Some buildings last longer than others. Longevity, from a sustainability perspective, is a good thing. It is said that the most sustainable thing to do is ‘not build’. We need to use what is already built; we need to value what is out there.
So what do we value?
The majority of projects in this issue seem to value history—things that are imbued with collective memory. The world changes too quickly; these projects remind us of where we have been. We see several recurring conservation types: the shophouse, the factory, the warehouse. In many, there is a trend towards gentrification: old buildings turned into cafés, boutique hotels or art galleries. Chang Jiat Hwee, in his commentary on the shophouse, offers us a perspective on historical trends and drivers.
But what else should we value? What is important that is not yet in vogue?
The everyday. We should value all buildings, especially the ones that meet everyday needs. Every building, already built, represents embedded resources, usefulness and performance. In our editorial quest, we found too few examples of this. There is a workplace interior in Jakarta and a student dormitory in Bangkok. These are more than facelifts; they improve quality of life.
Forrest Meggers in the Main Feature talks of things that matter to designing for longevity. We could not, however, find these ideas in use in the real world. The exception to the rule, though not in Asia, is the London Olympics Park. True, it was a big project with large capital and political cost but there are lessons here on how we should be thinking, regardless of scale.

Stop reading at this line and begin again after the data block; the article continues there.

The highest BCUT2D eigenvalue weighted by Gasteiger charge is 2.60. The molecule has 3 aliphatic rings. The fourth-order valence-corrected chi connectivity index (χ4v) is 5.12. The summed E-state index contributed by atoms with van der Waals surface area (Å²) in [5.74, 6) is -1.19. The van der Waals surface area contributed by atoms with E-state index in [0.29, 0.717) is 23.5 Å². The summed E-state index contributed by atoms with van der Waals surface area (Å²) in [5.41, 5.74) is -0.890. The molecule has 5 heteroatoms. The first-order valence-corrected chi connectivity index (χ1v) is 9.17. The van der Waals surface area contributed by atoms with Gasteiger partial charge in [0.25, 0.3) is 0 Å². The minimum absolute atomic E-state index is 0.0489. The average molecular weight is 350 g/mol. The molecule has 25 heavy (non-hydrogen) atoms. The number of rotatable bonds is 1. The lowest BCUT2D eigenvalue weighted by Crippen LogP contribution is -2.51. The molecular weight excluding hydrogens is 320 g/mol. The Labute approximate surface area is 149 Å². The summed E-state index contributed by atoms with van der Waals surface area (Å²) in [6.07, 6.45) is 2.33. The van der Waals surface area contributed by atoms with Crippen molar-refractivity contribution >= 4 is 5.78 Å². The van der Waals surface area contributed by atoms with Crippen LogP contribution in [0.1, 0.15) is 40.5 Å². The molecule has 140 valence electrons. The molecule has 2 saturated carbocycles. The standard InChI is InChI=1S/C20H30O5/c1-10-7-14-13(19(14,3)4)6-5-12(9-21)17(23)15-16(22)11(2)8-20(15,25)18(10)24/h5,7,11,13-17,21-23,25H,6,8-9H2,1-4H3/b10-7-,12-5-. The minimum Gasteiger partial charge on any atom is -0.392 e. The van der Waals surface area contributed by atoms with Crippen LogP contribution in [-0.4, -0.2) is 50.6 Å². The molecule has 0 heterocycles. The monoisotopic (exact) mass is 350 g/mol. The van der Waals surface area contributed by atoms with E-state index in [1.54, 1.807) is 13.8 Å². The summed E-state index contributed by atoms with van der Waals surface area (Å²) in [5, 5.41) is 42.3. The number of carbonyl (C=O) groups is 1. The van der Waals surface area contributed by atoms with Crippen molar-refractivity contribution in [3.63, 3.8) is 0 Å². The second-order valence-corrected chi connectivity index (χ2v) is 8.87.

The other noteworthy trend we cover is the Living Building Challenge (LBC), a building certification framework that is unlike anything we have known. There are no tiers here; no platinum, gold or silver. A project is certified or it is not. There are no performance targets against self-generated benchmarks—it is net zero or not eligible. The LBC asks that we think about education, equity and beauty—ideas that almost no other assessment tool has touched.
The 200-plus LBC projects are mostly in the USA. Lately we have seen completed projects in Australia and New Zealand. There is now an office interior registered for certification in China. And there are the LBC ambassadors in Singapore, Malaysia and India. Clearly, there is momentum. The FuturArc Interview is with the CEO of the International Living Future Institute, Jason F. McLennan. We start the discussion on the question of beauty—the theme of the Living Future Conference and the LBC Petal—and end on what it would take for the LBC to make inroads into Asia.